161 relations: Abd al-Rahman al-Sufi, Abzu, Almagest, Alpha Andromedae, Alpha Pegasi, Ancient Greek astronomy, Andromeda (mythology), Andromeda Galaxy, Andromeda–Milky Way collision, Andromedids, Angular diameter, Ap and Bp stars, Apparent magnitude, Arabic, Asterism (astronomy), Astronomical unit, Athena, Babylonian astronomy, Barred spiral galaxy, Beta Andromedae, Beta Pegasi, Biela's Comet, Binary star, Book of Fixed Stars, BY Draconis variable, Caldwell catalogue, Caroline Herschel, Cassiopeia (constellation), Cassiopeia (mythology), Celestial cartography, Celestial equator, Centre de données astronomiques de Strasbourg, Cepheid variable, Cepheus (constellation), Cepheus, King of Aethiopia, Cetus, Cetus (mythology), Chi Piscium, Chinese astronomy, Constellation, Constellation family, Cosmic distance ladder, Crux, Declination, Deep-sky object, Delta Andromedae, Dust lane, Dwarf elliptical galaxy, Dwarf spheroidal galaxy, Edwin Hubble, ..., Epsilon Andromedae, Equatorial coordinate system, Ernst Öpik, Eta Andromedae, Ethiopia, Eugène Joseph Delporte, Exoplanet, F-type main-sequence star, Former constellations, Frederick the Great, Full moon, Galactic plane, Gamma Andromedae, Gamma Pegasi, Giant star, Greek mythology, Guillaume Le Gentil, Honores Friderici, Hydra (constellation), International Astronomical Union, Iota Andromedae, Johann Bayer, Johann Elert Bode, Jupiter, Kappa Andromedae, Lacerta, Lambda Andromedae, Latin, Legs (Chinese constellation), Light-year, List of Andromeda's satellite galaxies, List of fertility deities, Lists of constellations, Local Group, Luminosity, Marduk, Marshall Islands, Medusa, Mesopotamia, Messier 110, Messier 32, Messier object, Metamorphoses, Meteor shower, Minute and second of arc, Mira variable, Mount Wilson Observatory, Mu Andromedae, Mycenae, Nebula, Nereid, NGC 752, NGC 7662, NGC 7686, NGC 891, North Pole, Northern Hemisphere, Nova, Nu Andromedae, Nu Piscium, Omicron Andromedae, Open cluster, Ovid, Pegasus (constellation), Perseus, Perseus (constellation), Phi Persei, Phi Piscium, Pi Andromedae, Pisces (constellation), Planetary nebula, Planetary system, Popular Astronomy (US magazine), Porpoise, Poseidon, Psi Andromedae, Psi Piscium, Ptolemy, R Andromedae, Radiant (meteor shower), Red dwarf, Redshift, Right ascension, Ross 248, Satellite galaxies of the Milky Way, SIMBAD, Simon Marius, Spiral galaxy, Square degree, Star, Star system, Stellar classification, Teen Ta Tseang Keun, The Astronomical Journal, Tiamat, Triangulum, Tuamotus, Upsilon Andromedae, Variable star, Wall (Chinese constellation), William Herschel, Xi Andromedae, Z Andromedae, Zenithal hourly rate, Zeta Andromedae, 14 Andromedae, 14 Andromedae b, 32 Andromedae, 40th parallel south, 51 Andromedae, 56 Andromedae. Expand index (111 more) » « Shrink index
'Abd al-Rahman al-Sufi (عبدالرحمن صوفی (December 7, 903 in Rey, Iran – May 25, 986 in Shiraz, Iran) was a Persian astronomer also known as 'Abd ar-Rahman as-Sufi, 'Abd al-Rahman Abu al-Husayn, 'Abdul Rahman Sufi, or 'Abdurrahman Sufi and, historically, in the West as Azophi and Azophi Arabus. The lunar crater Azophi and the minor planet 12621 Alsufi are named after him. Al-Sufi published his famous Book of Fixed Stars in 964, describing much of his work, both in textual descriptions and pictures. Al-Biruni reports that his work on the ecliptic was carried out in Shiraz. He lived at the Buyid court in Isfahan.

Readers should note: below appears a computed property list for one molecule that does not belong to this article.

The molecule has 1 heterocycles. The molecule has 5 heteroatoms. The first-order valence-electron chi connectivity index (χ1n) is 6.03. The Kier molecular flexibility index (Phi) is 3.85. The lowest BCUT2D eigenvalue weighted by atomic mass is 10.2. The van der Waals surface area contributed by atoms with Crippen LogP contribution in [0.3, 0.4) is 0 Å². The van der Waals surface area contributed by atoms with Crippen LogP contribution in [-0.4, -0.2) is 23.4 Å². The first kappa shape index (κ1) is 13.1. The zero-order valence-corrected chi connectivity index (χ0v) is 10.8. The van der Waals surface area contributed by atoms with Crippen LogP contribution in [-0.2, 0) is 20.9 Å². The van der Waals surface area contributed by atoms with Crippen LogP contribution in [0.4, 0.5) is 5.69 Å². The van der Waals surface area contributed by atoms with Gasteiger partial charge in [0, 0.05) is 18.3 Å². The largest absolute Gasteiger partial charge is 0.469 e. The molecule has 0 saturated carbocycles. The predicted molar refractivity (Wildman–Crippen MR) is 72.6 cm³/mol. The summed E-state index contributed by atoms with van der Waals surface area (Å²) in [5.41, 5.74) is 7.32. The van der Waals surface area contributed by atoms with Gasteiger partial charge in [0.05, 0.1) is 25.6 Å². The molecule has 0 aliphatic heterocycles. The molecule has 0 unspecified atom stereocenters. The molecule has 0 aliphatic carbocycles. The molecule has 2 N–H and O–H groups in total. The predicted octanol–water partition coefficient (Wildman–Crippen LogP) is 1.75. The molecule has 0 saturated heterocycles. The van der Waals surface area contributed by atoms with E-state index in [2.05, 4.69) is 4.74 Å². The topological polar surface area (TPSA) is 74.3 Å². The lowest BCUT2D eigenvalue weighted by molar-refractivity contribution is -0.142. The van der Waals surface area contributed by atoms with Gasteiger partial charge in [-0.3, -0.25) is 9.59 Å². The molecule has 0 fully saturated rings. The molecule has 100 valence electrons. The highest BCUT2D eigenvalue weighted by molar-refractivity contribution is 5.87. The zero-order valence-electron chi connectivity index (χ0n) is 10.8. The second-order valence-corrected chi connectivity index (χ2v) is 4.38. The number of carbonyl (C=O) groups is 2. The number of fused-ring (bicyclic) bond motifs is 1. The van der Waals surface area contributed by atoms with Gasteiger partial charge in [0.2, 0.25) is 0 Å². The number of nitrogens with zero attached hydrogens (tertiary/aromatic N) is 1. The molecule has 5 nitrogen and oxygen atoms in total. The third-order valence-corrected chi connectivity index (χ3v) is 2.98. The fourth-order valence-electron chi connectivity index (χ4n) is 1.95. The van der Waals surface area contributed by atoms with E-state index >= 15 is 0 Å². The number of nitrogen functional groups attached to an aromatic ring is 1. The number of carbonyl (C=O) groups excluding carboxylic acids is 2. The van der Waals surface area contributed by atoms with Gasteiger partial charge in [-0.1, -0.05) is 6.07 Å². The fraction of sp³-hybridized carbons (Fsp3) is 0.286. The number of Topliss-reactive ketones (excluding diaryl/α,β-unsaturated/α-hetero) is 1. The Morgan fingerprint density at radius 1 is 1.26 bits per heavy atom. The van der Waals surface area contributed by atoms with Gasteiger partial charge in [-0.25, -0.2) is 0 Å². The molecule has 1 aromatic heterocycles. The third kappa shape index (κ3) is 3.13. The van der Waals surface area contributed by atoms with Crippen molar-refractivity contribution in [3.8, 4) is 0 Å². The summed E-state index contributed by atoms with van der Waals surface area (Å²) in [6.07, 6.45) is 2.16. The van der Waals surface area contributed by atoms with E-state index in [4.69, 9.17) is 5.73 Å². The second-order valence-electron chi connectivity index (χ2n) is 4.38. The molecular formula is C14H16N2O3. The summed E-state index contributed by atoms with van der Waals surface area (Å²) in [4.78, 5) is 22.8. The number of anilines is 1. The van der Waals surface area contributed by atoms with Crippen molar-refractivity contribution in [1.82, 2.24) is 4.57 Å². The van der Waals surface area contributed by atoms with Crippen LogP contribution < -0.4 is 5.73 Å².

The Abzu or Apsu (Cuneiform:, ZU.AB; Sumerian: abzu; Akkadian: apsû), also called engur (Cuneiform:, LAGAB×HAL; Sumerian: engur; Akkadian: engurru - lit., ab.
The Almagest is a 2nd-century Greek-language mathematical and astronomical treatise on the apparent motions of the stars and planetary paths, written by Claudius Ptolemy. One of the most influential scientific texts of all time, its geocentric model was accepted for more than 1200 years from its origin in Hellenistic Alexandria, in the medieval Byzantine and Islamic worlds, and in Western Europe through the Middle Ages and early Renaissance until Copernicus.
Alpha Andromedae (α Andromedae, abbreviated Alpha And or α And), also named Alpheratz, is located 97 light-years from the Sun and is the brightest star in the constellation of Andromeda.
Alpha Pegasi (α Pegasi, abbreviated Alpha Peg, α Peg), also named Markab, is the third-brightest star in the constellation of Pegasus and one of the four stars in the asterism known as the Great Square of Pegasus.
Greek astronomy is astronomy written in the Greek language in classical antiquity.
In Greek mythology, Andromeda (Greek: Ἀνδρομέδα, Androméda or Ἀνδρομέδη, Andromédē) is the daughter of the Aethiopian king Cepheus and his wife Cassiopeia.
The Andromeda Galaxy, also known as Messier 31, M31, or NGC 224, is a spiral galaxy approximately 780 kiloparsecs (2.5 million light-years) from Earth, and the nearest major galaxy to the Milky Way.
The Andromeda–Milky Way collision is a galactic collision predicted to occur in about 4 billion years between two galaxies in the Local Group—the Milky Way (which contains the Solar System and Earth) and the Andromeda Galaxy.
The Andromedids meteor shower is associated with Biela's Comet, the showers occurring as Earth passes through old streams left by the comet's tail.
The angular diameter, angular size, apparent diameter, or apparent size is an angular measurement describing how large a sphere or circle appears from a given point of view.
Ap and Bp stars are chemically peculiar stars (hence the "p") of types A and B which show overabundances of some metals, such as strontium, chromium and europium.
The apparent magnitude of a celestial object is a number that is a measure of its brightness as seen by an observer on Earth.